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The Group Travel Leader Going on Faith Select Traveler

Experiment in lunar living is down-to-earth escape at Biosphere 2

Photo courtesy CDO Ranching and Development L.P.


It looks like something you might see on the moon. That’s why it was built.

Biosphere 2, so named because planet Earth is the first biosphere, is a controlled environment that was constructed about 25 miles north of Tucson in the early 1990s as an experiment in whether human colonies could be developed on other planets.

Scientists wondered whether a biosphere could be built on the moon or on Mars, and they tested the idea at Biosphere 2.

After two missions, one in which eight people lived sealed in the biosphere for two years, scientists decided the idea wasn’t viable for the moon. But the structure is still busy, run by the University of Arizona as a tourist attraction and a meeting and conference venue.

The 3-plus-acre biosphere is nestled in the foothills of the Santa Catalina Mountains on a 40-acre campus.

Within its 7 million cubic feet of sealed glass are five ecosystems: an ocean with a coral reef, a tropical rain forest, mangrove wetlands, a savannah grassland and a fog desert.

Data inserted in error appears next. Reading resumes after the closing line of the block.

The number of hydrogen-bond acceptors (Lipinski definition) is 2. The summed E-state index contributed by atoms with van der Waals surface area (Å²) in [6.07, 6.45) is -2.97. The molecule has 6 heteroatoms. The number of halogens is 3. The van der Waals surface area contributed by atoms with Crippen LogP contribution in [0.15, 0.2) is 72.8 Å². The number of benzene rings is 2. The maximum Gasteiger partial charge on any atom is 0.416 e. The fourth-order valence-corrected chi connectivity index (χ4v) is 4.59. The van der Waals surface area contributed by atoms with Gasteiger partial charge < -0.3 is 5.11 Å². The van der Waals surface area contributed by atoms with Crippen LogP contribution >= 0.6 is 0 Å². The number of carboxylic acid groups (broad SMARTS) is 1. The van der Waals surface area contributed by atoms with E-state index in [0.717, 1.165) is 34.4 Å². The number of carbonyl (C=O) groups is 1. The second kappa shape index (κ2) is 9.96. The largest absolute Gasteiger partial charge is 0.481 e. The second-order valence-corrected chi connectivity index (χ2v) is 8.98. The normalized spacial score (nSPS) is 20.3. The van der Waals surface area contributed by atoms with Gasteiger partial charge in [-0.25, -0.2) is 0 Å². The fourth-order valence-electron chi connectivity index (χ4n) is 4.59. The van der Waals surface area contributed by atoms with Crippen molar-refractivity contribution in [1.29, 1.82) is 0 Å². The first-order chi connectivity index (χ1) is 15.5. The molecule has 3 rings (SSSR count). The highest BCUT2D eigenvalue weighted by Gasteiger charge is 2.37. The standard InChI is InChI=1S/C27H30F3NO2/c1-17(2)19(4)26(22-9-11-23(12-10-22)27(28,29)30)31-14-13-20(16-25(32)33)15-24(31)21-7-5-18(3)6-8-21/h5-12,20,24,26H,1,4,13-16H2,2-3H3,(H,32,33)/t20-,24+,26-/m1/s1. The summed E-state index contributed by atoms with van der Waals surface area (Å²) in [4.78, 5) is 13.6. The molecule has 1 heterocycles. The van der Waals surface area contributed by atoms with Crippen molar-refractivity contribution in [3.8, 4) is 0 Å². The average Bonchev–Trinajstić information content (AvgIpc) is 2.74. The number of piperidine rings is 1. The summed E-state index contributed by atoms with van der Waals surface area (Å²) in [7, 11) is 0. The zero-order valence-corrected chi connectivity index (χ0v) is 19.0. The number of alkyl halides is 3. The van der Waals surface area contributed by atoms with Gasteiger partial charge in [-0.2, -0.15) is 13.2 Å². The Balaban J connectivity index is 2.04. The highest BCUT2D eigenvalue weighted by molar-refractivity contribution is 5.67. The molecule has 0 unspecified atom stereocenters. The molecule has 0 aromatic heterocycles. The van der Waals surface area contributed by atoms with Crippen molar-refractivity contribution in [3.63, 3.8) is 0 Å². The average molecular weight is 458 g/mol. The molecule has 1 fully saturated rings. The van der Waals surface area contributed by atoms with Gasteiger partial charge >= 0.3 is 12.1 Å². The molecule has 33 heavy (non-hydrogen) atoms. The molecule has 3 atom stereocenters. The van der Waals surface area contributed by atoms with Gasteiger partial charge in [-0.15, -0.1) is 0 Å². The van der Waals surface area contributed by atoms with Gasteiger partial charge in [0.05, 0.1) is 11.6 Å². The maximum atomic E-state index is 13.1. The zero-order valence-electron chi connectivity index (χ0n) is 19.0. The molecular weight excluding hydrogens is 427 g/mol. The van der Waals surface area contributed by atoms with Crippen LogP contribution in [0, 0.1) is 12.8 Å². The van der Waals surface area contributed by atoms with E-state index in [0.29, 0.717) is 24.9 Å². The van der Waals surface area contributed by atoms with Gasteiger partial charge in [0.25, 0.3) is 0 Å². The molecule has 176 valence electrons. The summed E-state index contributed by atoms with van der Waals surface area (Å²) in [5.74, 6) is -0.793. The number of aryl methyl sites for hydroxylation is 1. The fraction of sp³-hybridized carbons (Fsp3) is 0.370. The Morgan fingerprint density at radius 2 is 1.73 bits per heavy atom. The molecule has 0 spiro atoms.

The rain forest alone has more than 40 species of plants and trees and many varieties of animals and insects. Special tours of the biosphere can be arranged for groups.

Eight meeting rooms on the property can accommodate from 12 to 100. Those who meet multiple days stay in 28 casitas, which contain complete kitchens and baths, and 106 sleeping rooms with 195 beds.

Among the biosphere’s meeting clients are the Chicago White Sox team, which came out with family members for a meeting, and a corporation that selected the site for an awards presentation and used dinosaurs as its theme. A tent erected for that event came complete with a huge dinosaur head peering out of it.

A conference center with soaring ceilings and views of the mountains is a short walk down the hill from the casitas. The lower level accommodates 80 people theater-style with an adjoining patio for breaks.

There’s also a 15-station computer room and a meeting room upstairs for 36 people with a terrace for dinner or cocktails. A backup dining area on the first floor — it’s rare, but it can rain in Tucson — can hold 80 theater-style. Biosphere staff can help coordinate catering, as there are no restaurants on the secluded campus.

(520) 838-6154